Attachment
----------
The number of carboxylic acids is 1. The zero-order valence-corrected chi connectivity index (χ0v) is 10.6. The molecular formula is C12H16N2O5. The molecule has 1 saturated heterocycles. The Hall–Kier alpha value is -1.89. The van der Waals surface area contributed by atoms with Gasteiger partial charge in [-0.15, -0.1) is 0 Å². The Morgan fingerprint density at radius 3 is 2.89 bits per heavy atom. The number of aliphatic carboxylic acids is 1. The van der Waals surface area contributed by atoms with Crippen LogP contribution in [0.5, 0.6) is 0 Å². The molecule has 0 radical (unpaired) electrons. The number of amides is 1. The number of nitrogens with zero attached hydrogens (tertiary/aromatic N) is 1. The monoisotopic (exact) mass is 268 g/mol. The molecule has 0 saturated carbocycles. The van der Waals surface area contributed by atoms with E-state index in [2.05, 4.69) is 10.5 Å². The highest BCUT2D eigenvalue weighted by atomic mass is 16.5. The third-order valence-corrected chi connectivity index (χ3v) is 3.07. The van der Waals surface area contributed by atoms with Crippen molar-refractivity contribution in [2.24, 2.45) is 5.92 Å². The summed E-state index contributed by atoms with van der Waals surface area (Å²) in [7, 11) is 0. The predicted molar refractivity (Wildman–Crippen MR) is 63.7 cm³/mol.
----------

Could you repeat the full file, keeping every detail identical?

The number of carboxylic acids is 1. The zero-order valence-corrected chi connectivity index (χ0v) is 10.6. The molecular formula is C12H16N2O5. The molecule has 1 saturated heterocycles. The Hall–Kier alpha value is -1.89. The van der Waals surface area contributed by atoms with Gasteiger partial charge in [-0.15, -0.1) is 0 Å². The Morgan fingerprint density at radius 3 is 2.89 bits per heavy atom. The number of aliphatic carboxylic acids is 1. The van der Waals surface area contributed by atoms with Crippen LogP contribution in [0.5, 0.6) is 0 Å². The molecule has 0 radical (unpaired) electrons. The number of amides is 1. The number of nitrogens with zero attached hydrogens (tertiary/aromatic N) is 1. The monoisotopic (exact) mass is 268 g/mol. The molecule has 0 saturated carbocycles. The van der Waals surface area contributed by atoms with E-state index in [2.05, 4.69) is 10.5 Å². The highest BCUT2D eigenvalue weighted by atomic mass is 16.5. The third-order valence-corrected chi connectivity index (χ3v) is 3.07. The van der Waals surface area contributed by atoms with Crippen molar-refractivity contribution in [2.24, 2.45) is 5.92 Å². The summed E-state index contributed by atoms with van der Waals surface area (Å²) in [7, 11) is 0. The predicted molar refractivity (Wildman–Crippen MR) is 63.7 cm³/mol.